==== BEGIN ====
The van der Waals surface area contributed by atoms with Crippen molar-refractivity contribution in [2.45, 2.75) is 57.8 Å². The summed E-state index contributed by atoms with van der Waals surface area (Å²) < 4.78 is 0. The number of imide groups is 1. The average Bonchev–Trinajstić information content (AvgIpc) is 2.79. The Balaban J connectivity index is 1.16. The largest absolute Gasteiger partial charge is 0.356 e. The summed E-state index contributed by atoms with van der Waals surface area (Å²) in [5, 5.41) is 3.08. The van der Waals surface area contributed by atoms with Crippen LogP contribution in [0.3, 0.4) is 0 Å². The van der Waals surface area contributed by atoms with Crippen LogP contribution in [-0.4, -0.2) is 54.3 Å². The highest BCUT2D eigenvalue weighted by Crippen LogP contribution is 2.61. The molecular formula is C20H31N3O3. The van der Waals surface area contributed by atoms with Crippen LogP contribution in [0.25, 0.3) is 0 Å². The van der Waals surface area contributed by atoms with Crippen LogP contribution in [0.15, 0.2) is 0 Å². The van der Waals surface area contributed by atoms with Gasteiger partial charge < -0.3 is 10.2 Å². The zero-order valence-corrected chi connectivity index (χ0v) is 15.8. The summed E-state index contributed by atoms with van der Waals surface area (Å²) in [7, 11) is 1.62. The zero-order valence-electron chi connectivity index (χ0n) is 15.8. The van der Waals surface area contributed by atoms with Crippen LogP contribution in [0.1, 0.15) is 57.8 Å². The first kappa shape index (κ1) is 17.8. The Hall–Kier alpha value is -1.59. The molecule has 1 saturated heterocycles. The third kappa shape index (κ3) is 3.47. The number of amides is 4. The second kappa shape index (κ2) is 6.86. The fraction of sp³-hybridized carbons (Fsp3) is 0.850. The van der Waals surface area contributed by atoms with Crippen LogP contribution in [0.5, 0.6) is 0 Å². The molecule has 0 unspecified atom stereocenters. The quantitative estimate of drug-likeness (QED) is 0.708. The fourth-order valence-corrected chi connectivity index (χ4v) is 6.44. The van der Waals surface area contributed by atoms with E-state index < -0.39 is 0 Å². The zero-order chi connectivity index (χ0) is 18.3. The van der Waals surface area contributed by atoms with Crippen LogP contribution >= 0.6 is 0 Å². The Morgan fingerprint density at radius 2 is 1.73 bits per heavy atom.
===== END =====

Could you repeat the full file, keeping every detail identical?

The van der Waals surface area contributed by atoms with Crippen molar-refractivity contribution in [2.45, 2.75) is 57.8 Å². The summed E-state index contributed by atoms with van der Waals surface area (Å²) < 4.78 is 0. The number of imide groups is 1. The average Bonchev–Trinajstić information content (AvgIpc) is 2.79. The Balaban J connectivity index is 1.16. The largest absolute Gasteiger partial charge is 0.356 e. The summed E-state index contributed by atoms with van der Waals surface area (Å²) in [5, 5.41) is 3.08. The van der Waals surface area contributed by atoms with Crippen LogP contribution in [0.3, 0.4) is 0 Å². The van der Waals surface area contributed by atoms with Crippen LogP contribution in [-0.4, -0.2) is 54.3 Å². The highest BCUT2D eigenvalue weighted by Crippen LogP contribution is 2.61. The molecular formula is C20H31N3O3. The van der Waals surface area contributed by atoms with Crippen LogP contribution in [0.25, 0.3) is 0 Å². The van der Waals surface area contributed by atoms with Crippen LogP contribution in [0.15, 0.2) is 0 Å². The van der Waals surface area contributed by atoms with Gasteiger partial charge < -0.3 is 10.2 Å². The zero-order valence-corrected chi connectivity index (χ0v) is 15.8. The summed E-state index contributed by atoms with van der Waals surface area (Å²) in [7, 11) is 1.62. The zero-order valence-electron chi connectivity index (χ0n) is 15.8. The van der Waals surface area contributed by atoms with Crippen LogP contribution in [0.1, 0.15) is 57.8 Å². The first kappa shape index (κ1) is 17.8. The Hall–Kier alpha value is -1.59. The molecule has 1 saturated heterocycles. The third kappa shape index (κ3) is 3.47. The number of amides is 4. The second kappa shape index (κ2) is 6.86. The fraction of sp³-hybridized carbons (Fsp3) is 0.850. The van der Waals surface area contributed by atoms with Crippen LogP contribution in [0.5, 0.6) is 0 Å². The molecule has 0 unspecified atom stereocenters. The quantitative estimate of drug-likeness (QED) is 0.708. The fourth-order valence-corrected chi connectivity index (χ4v) is 6.44. The van der Waals surface area contributed by atoms with E-state index < -0.39 is 0 Å². The zero-order chi connectivity index (χ0) is 18.3. The van der Waals surface area contributed by atoms with Crippen LogP contribution >= 0.6 is 0 Å². The Morgan fingerprint density at radius 2 is 1.73 bits per heavy atom.